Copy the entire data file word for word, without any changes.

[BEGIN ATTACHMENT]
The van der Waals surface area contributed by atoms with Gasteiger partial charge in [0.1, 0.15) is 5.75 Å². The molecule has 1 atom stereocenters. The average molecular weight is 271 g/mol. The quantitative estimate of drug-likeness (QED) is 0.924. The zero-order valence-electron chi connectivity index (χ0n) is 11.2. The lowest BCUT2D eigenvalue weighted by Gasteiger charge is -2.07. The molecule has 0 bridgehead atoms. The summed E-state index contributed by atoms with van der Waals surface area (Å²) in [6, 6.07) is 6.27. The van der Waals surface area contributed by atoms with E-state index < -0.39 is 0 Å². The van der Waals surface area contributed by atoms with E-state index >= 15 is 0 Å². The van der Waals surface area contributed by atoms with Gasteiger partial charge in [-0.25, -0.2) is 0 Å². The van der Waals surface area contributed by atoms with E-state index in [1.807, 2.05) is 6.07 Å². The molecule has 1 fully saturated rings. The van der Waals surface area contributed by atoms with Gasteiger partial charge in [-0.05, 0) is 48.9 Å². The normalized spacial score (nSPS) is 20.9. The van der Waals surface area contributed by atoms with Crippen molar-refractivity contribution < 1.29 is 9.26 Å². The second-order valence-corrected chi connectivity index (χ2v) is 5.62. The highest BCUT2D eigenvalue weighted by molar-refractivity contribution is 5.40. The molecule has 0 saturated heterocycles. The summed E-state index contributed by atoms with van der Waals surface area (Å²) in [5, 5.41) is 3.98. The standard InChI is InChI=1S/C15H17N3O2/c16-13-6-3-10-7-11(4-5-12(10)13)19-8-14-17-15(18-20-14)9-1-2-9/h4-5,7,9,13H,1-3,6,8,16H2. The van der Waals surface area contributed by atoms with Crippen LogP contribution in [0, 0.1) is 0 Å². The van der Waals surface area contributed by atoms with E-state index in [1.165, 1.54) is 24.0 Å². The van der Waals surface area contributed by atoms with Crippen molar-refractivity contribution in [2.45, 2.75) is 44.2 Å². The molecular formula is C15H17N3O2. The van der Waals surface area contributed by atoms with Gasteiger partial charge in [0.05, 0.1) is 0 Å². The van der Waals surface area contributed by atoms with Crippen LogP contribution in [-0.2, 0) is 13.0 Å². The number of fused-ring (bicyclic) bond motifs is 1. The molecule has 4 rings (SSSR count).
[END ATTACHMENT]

The van der Waals surface area contributed by atoms with Gasteiger partial charge in [0.1, 0.15) is 5.75 Å². The molecule has 1 atom stereocenters. The average molecular weight is 271 g/mol. The quantitative estimate of drug-likeness (QED) is 0.924. The zero-order valence-electron chi connectivity index (χ0n) is 11.2. The lowest BCUT2D eigenvalue weighted by Gasteiger charge is -2.07. The molecule has 0 bridgehead atoms. The summed E-state index contributed by atoms with van der Waals surface area (Å²) in [6, 6.07) is 6.27. The van der Waals surface area contributed by atoms with E-state index < -0.39 is 0 Å². The van der Waals surface area contributed by atoms with E-state index >= 15 is 0 Å². The van der Waals surface area contributed by atoms with Gasteiger partial charge in [-0.25, -0.2) is 0 Å². The van der Waals surface area contributed by atoms with E-state index in [1.807, 2.05) is 6.07 Å². The molecule has 1 fully saturated rings. The van der Waals surface area contributed by atoms with Gasteiger partial charge in [-0.05, 0) is 48.9 Å². The normalized spacial score (nSPS) is 20.9. The van der Waals surface area contributed by atoms with Crippen molar-refractivity contribution < 1.29 is 9.26 Å². The second-order valence-corrected chi connectivity index (χ2v) is 5.62. The highest BCUT2D eigenvalue weighted by molar-refractivity contribution is 5.40. The molecule has 0 saturated heterocycles. The summed E-state index contributed by atoms with van der Waals surface area (Å²) in [5, 5.41) is 3.98. The standard InChI is InChI=1S/C15H17N3O2/c16-13-6-3-10-7-11(4-5-12(10)13)19-8-14-17-15(18-20-14)9-1-2-9/h4-5,7,9,13H,1-3,6,8,16H2. The van der Waals surface area contributed by atoms with Crippen LogP contribution in [0, 0.1) is 0 Å². The van der Waals surface area contributed by atoms with E-state index in [1.165, 1.54) is 24.0 Å². The van der Waals surface area contributed by atoms with Crippen molar-refractivity contribution in [2.45, 2.75) is 44.2 Å². The molecular formula is C15H17N3O2. The van der Waals surface area contributed by atoms with Gasteiger partial charge in [0.05, 0.1) is 0 Å². The van der Waals surface area contributed by atoms with Crippen LogP contribution in [-0.2, 0) is 13.0 Å². The number of fused-ring (bicyclic) bond motifs is 1. The molecule has 4 rings (SSSR count).